Invest in High Performance Mesh and Strings for Your Pocket

Unfortunately, the pocket pounder can only do so much. If a string is broken or a piece of mesh is beyond repair, you may have to replace that section of the pocket completely.

If you do choose to restring certain sections of your stick or completely start anew, I highly recommend that you invest in high performance strings and mesh. High performance strings are specially designed to better withstand the elements, such as rain or snow.

There will be times where you will have to go out and play in these harsh conditions. Unfortunately, you can’t keep your pocket dry all the time. Although a couple bouts in the rain may not do any visible harm, it may sneak up on you if you continue to expose your pocket to water on a consistent basis.

Personally, I always use high performance strings and mesh to keep my pocket viable for as long as possible. It takes me a long time to adjust to a new pocket, so I tend to play with the same string job for multiple seasons at a time.

Tips on How to Keep Your Lacrosse Stick in Top Notch Condition

Maintaining the condition of your lacrosse stick is key to playing at a high level in lacrosse. There are a couple of surefire ways to keep the condition of your lacrosse stick in as optimal shape as possible.

Stow Your Stick Away Properly After Practices and Games

To avoid unnecessary damage to your lacrosse stick, you need to stow away your stick in a proper fashion. Leaving your lacrosse stick in the trunk of your car under all your other equipment will deform your stick over time.

Instead of throwing your lacrosse stick in the trunk, put in one of the passenger seats and store it in the garage once you head home. It can get extremely hot in the trunk of a car, especially during summer. This excessive heat could actually weaken the plastic of the lacrosse head until it’s unable to return to its original shape, a process commonly referred to as warping by lacrosse players.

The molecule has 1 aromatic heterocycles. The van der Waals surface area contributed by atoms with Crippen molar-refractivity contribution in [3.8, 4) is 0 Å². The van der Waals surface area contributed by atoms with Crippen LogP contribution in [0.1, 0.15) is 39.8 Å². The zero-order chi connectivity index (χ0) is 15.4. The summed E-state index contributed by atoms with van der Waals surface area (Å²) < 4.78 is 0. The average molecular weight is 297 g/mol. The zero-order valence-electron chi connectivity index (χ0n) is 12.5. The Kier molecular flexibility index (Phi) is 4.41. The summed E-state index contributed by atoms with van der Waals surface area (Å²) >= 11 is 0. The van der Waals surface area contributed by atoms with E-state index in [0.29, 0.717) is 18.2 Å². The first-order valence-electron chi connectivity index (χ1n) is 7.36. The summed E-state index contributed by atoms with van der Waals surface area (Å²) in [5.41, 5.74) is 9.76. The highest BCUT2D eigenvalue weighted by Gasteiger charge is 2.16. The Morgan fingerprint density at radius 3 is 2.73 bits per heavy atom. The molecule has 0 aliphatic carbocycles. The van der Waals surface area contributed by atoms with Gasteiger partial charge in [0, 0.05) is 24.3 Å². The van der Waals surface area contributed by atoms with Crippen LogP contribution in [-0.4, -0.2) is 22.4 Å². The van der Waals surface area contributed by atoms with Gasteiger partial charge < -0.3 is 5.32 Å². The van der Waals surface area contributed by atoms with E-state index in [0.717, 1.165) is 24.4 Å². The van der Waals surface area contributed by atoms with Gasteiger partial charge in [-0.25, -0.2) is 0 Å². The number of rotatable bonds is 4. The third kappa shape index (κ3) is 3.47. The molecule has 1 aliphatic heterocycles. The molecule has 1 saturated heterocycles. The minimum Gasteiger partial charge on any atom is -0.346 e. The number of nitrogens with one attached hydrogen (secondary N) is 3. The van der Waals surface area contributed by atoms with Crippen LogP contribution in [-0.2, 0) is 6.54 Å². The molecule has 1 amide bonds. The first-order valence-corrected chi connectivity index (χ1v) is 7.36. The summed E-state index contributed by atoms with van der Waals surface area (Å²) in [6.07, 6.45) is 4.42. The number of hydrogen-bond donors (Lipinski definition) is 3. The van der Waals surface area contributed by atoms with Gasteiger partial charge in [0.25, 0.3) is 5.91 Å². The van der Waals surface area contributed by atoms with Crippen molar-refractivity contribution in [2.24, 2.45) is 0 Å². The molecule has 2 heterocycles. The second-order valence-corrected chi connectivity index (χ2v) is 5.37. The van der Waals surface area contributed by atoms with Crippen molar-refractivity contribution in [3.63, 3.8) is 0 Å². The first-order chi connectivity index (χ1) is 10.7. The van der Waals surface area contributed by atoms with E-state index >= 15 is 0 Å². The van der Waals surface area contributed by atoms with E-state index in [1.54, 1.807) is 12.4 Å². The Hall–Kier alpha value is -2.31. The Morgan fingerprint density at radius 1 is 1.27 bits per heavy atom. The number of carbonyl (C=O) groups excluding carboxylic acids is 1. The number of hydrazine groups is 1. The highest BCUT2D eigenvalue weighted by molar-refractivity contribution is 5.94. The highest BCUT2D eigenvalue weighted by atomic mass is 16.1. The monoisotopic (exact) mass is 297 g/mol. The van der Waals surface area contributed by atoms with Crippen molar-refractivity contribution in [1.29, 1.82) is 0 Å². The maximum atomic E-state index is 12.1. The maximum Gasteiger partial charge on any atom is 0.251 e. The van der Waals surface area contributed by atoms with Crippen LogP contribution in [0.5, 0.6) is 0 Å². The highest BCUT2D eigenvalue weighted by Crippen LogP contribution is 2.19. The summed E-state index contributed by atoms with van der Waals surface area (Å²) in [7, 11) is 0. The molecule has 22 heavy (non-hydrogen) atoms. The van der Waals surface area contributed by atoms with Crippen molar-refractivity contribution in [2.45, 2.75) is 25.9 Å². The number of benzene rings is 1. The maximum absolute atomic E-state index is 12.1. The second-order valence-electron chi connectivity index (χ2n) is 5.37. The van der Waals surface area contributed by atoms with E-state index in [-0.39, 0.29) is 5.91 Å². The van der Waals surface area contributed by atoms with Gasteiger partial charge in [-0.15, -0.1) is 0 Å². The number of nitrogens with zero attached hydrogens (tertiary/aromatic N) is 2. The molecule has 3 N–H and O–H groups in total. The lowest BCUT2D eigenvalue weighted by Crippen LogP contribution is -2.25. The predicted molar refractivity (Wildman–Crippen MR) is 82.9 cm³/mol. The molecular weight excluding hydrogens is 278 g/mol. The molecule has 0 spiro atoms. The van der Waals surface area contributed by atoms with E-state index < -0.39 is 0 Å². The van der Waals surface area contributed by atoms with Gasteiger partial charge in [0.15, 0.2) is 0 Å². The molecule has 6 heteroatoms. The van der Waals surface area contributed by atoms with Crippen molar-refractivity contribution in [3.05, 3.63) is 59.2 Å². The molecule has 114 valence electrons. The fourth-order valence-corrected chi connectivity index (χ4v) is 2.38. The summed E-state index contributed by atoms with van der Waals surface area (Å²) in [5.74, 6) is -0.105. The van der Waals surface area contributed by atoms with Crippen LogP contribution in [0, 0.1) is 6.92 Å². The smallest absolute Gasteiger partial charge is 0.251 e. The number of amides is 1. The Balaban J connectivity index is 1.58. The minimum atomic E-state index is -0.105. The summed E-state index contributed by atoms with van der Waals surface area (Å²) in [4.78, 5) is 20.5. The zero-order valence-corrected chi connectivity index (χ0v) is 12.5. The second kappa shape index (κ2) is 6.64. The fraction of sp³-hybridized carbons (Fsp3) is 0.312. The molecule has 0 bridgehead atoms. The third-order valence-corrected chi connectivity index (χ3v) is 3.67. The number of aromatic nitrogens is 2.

You can find more information about the specifics of warping by clicking over to my article What Does Warp Mean in Lacrosse?

Even in between games at tournaments, it’s good practice to stow away your lacrosse stick in an equipment bag or in the shade. Leaving out your lacrosse stick to soak up UV rays on a hot day or rain on a cloudy day will only do unnecessary harm. Placing your lacrosse stick under cover helps to ward off these negative effects.

Get a High Quality String Job to Begin With

In addition, it’s important to realize that water has a tendency to exacerbate problems that are already present in a lacrosse pocket.

For example, if your lacrosse pocket has a hard time holding its shape because of the sidewall knot pattern, water overexposure will only worsen this shapelessness. If a pocket is strung up nicely at the start, it’s much less likely to succumb to the effects of water overexposure.

This is one among many of the principal reasons why you should seek out a veteran stringer to construct your lacrosse pocket. In the event that no experienced stringers are available, do everything you can to learn on your own. There are plenty of YouTube videos and blog articles (like the ones on my site) that take you step-by-step through how to string a lacrosse head.

Just know that learning how to string your lacrosse head takes time and patience. The first few pockets you string will likely fail, but if you push past this point, you’ll continually to get better and better. This will not only allow you to string a pocket that is able to better withstand rain and snow, it will also allow you to craft the ideal pocket suited toward your individual play style.

As a disclaimer, I don’t recommend trying to string for the first time on your game stick. At least consider doing a few trial runs on a backup head if you have any lying around. Then, once you’ve mastered the fundamentals, move on to your gamer.

The Bottom Line

Lacrosse sticks will survive a few rainy or snowy lacrosse events here or there, but prolonged exposure to water will eventually weaken your lacrosse pocket. Thin strings can only take so much abuse before surrendering to the elements.

To extend your lacrosse pocket’s durability, take the time and effort to invest in your stick. Whether it be through higher quality stringing materials or stowing away your lacrosse stick properly, these efforts will lengthen the life of your lacrosse stick significantly.

Austin Carmody

I am the owner of Lacrosse Pack. I enjoy hitting the local lacrosse fields and honing in on the craft in my free time.